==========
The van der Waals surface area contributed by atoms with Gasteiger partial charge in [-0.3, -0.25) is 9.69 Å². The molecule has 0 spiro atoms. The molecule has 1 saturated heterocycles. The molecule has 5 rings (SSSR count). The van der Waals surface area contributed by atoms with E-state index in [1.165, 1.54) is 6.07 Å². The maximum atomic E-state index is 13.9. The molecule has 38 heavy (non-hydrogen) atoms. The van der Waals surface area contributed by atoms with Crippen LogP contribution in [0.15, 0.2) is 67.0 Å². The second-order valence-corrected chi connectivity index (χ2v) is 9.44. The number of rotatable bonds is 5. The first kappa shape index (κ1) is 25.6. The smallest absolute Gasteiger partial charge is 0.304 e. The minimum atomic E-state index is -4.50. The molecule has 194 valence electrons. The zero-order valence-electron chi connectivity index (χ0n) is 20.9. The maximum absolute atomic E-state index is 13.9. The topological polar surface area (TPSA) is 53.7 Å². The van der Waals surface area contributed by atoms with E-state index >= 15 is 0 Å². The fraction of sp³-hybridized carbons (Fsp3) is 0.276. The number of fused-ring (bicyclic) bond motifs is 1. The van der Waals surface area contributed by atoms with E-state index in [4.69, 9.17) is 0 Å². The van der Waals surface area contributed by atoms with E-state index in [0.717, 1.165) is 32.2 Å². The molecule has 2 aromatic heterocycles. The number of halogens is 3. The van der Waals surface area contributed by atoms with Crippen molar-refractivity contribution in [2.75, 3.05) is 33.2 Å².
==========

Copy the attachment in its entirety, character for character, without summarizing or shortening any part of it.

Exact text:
The van der Waals surface area contributed by atoms with Gasteiger partial charge in [-0.3, -0.25) is 9.69 Å². The molecule has 0 spiro atoms. The molecule has 1 saturated heterocycles. The molecule has 5 rings (SSSR count). The van der Waals surface area contributed by atoms with E-state index in [1.165, 1.54) is 6.07 Å². The maximum atomic E-state index is 13.9. The molecule has 38 heavy (non-hydrogen) atoms. The van der Waals surface area contributed by atoms with Crippen LogP contribution in [0.15, 0.2) is 67.0 Å². The second-order valence-corrected chi connectivity index (χ2v) is 9.44. The number of rotatable bonds is 5. The first kappa shape index (κ1) is 25.6. The smallest absolute Gasteiger partial charge is 0.304 e. The minimum atomic E-state index is -4.50. The molecule has 194 valence electrons. The zero-order valence-electron chi connectivity index (χ0n) is 20.9. The maximum absolute atomic E-state index is 13.9. The topological polar surface area (TPSA) is 53.7 Å². The van der Waals surface area contributed by atoms with E-state index >= 15 is 0 Å². The fraction of sp³-hybridized carbons (Fsp3) is 0.276. The number of fused-ring (bicyclic) bond motifs is 1. The van der Waals surface area contributed by atoms with E-state index in [4.69, 9.17) is 0 Å². The van der Waals surface area contributed by atoms with E-state index in [0.717, 1.165) is 32.2 Å². The molecule has 2 aromatic heterocycles. The number of halogens is 3. The van der Waals surface area contributed by atoms with Crippen molar-refractivity contribution in [2.75, 3.05) is 33.2 Å².